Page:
A project to develop a Translator's Workbench that has access to multiple source documents in a seamless way irregardless of their geographical location and storage method. This project is done is conjunction with colleagues at Informatika Fakultatea, Unibertsitatea Euskal Herria.
2. Conversion of Paper Dictionaries to Databases
This work is part of project 1 above and involves converting 3 multi-lingual paper dictionaries to databases. They are:
Basque-English dictionary of G. Aulestia,
English-Basque dictionary of G. Aulestia and L. White
Basque-Spanish-French dictionary of R.M.Azkue.
The process consists of scanning the dictionary and then converting the scanned files into text files using OCR software. The text files are then checked for correct layout but not spellchecked. Next the files are read using a custom designed parser so that each entry is divided into its distinct semantic fields and then the record is written into a database with those fields separated out. The description of the database's construction can be found in the draft paper "A Strucutre and Query Language for Federated Multilingual Dictionary Databases"
3. Relatedness of Natural Languages
This project aims at developing a measure for the relatedness of natural languages using the frequency and pattern of use of diachronic phonological rules in the transformation of older parent languages into more recent daughter languages. The method involves using a large corpus of words known in their old form and the same words known in their more recent form in at least two languages and dialects. The rules for transforming each word in each recent language are constructed. The rule sequence for each word for one language are used to construct a Probablistic Finite State Automata (PFSA). This automata is then reduced to a minimum form using the Minimum Message Length encoding criterion. Algoritms have been developed for searching the space of likely compressed PFSAs. The PFSA for the dilaect that is the smallest will be the dialect most closely related to its parent. At the moment a study is being conducted on two modern Chinese dialects Cantonese and Mandarin using about 2700 words from Middle Chinese, the parent language of both dialects.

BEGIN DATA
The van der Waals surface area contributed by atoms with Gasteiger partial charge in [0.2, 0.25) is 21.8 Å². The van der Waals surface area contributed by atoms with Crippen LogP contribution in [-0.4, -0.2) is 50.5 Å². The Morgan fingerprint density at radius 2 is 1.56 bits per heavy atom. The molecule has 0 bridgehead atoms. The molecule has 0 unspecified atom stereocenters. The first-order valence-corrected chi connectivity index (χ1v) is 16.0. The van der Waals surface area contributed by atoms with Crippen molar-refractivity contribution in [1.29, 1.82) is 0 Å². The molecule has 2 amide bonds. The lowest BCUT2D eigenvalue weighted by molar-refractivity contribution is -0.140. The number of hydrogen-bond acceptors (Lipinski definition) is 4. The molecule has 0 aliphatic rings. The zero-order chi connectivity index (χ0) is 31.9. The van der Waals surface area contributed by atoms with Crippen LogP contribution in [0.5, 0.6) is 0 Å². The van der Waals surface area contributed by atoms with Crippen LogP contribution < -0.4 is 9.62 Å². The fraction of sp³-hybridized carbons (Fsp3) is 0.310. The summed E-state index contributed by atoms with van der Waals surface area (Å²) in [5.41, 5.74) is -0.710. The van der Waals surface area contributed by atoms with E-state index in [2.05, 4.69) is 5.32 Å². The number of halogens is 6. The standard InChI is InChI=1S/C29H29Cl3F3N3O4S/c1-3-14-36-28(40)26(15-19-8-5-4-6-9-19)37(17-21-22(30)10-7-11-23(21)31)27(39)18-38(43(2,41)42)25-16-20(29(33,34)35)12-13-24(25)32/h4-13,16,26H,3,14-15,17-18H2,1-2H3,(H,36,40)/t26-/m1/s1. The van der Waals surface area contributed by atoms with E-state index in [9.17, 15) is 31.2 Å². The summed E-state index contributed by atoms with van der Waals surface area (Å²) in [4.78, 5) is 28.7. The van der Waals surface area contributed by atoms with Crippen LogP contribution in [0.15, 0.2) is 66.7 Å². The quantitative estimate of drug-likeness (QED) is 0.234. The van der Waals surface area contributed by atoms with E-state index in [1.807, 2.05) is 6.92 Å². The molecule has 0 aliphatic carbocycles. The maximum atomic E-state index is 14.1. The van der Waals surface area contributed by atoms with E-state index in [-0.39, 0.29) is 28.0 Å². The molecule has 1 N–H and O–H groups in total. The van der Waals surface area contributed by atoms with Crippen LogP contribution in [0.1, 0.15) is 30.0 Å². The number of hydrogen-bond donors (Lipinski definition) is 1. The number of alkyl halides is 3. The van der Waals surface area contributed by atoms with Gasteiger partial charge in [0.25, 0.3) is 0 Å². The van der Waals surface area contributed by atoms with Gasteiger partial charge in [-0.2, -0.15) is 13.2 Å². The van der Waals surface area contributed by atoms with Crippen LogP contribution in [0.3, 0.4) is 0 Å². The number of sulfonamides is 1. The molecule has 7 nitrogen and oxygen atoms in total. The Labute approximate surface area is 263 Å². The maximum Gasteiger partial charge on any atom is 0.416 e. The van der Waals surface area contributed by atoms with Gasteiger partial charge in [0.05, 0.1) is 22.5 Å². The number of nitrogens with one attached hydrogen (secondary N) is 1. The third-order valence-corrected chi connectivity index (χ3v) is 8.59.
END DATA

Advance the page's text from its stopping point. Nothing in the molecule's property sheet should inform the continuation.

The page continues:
4. Investigation of the Core Vocabulary of the Basque Language - Euskara
The language euskera is a highly agglutinative language and thereby (most) words are relatively easily decomposed into their composite parts. The author R.M.Azkue produced a dictionary at the turn of the 20th Century in which he annotated the words that he thought were "original" words in the language. These words have been subjected to computer programs to determine their component parts and to derive a canonical list of words. More details can be found in my Basque page.
5. Chronology of Basque Flora and Fauna Words
This is an idea to determine the relative consistency of the chronolgy of plant communities and their entry into the basque country since the last glaciation and the development of the words for those plants. The strategy is to use the studies of pollen records from archaeological and geological excavations to determine the sequence of appearance of the major forest types over the last 10,000 years. Then the aim is to match the words of the principal tree (and plant) life in the same relative sequence and determine if the later plant types have words that are compositions of the earlier plant types.
Progress to date: the pollen sequence has been determined from current publications. A study of the word compositons now has to be done.
6. Investigation of the Descriptive and Distancing Language used by Violent Men
This study aims to determine if changes in the behaviour of men can be adequately detected by chnages in the type of language they use. The study is of about 20 couples in which the man has sort assistance with changing violent behaviour towards his spouse and family. The man and his partner are given unstrucutred interviews for about 30minutes duration immediately before and after the workshop and 3 months later. The workshops are called a stage 2 workshop because each of the men must have completed a 29-hour stage 1 workshop before entering this workshop program. The interviews are taperecorded and converted into text transcripts. The transcripts are analysed for three general forms of language, namely content, visual/auditory/kinesthetic language and grammatical constructs that represent distancing from the people subjected to his violence. We are looking for changes in subliminal aspects of language that indicate a wider use of visual/auditory/kinesthetic language and less distancing. The workshops are run by myself and the partners are interviewed by my co-worker Kay O'Connor.